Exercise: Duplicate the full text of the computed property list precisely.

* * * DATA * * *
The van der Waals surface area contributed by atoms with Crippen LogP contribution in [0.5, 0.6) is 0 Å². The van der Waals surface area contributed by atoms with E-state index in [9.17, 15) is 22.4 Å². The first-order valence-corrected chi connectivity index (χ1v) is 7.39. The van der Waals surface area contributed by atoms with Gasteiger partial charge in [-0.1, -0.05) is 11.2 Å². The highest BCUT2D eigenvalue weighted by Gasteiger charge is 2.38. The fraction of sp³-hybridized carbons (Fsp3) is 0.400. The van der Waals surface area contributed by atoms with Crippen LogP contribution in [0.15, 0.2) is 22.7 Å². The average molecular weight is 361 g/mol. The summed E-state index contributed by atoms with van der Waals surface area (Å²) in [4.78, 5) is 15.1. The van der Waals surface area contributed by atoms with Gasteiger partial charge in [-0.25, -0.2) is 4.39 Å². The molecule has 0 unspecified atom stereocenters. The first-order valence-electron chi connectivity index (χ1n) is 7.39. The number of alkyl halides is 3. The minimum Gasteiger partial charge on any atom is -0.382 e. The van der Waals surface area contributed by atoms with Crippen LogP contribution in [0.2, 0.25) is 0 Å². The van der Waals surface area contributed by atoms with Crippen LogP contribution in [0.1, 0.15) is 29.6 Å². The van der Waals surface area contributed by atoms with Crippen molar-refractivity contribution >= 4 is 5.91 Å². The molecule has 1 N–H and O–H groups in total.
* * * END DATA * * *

The van der Waals surface area contributed by atoms with Crippen LogP contribution in [0.5, 0.6) is 0 Å². The van der Waals surface area contributed by atoms with E-state index in [9.17, 15) is 22.4 Å². The first-order valence-corrected chi connectivity index (χ1v) is 7.39. The van der Waals surface area contributed by atoms with Gasteiger partial charge in [-0.1, -0.05) is 11.2 Å². The highest BCUT2D eigenvalue weighted by Gasteiger charge is 2.38. The fraction of sp³-hybridized carbons (Fsp3) is 0.400. The van der Waals surface area contributed by atoms with Crippen LogP contribution in [0.15, 0.2) is 22.7 Å². The average molecular weight is 361 g/mol. The summed E-state index contributed by atoms with van der Waals surface area (Å²) in [4.78, 5) is 15.1. The van der Waals surface area contributed by atoms with Gasteiger partial charge in [-0.25, -0.2) is 4.39 Å². The molecule has 0 unspecified atom stereocenters. The first-order valence-electron chi connectivity index (χ1n) is 7.39. The number of alkyl halides is 3. The minimum Gasteiger partial charge on any atom is -0.382 e. The van der Waals surface area contributed by atoms with Crippen LogP contribution in [0.2, 0.25) is 0 Å². The van der Waals surface area contributed by atoms with Crippen LogP contribution in [0.1, 0.15) is 29.6 Å². The van der Waals surface area contributed by atoms with Crippen molar-refractivity contribution >= 4 is 5.91 Å². The molecule has 1 N–H and O–H groups in total.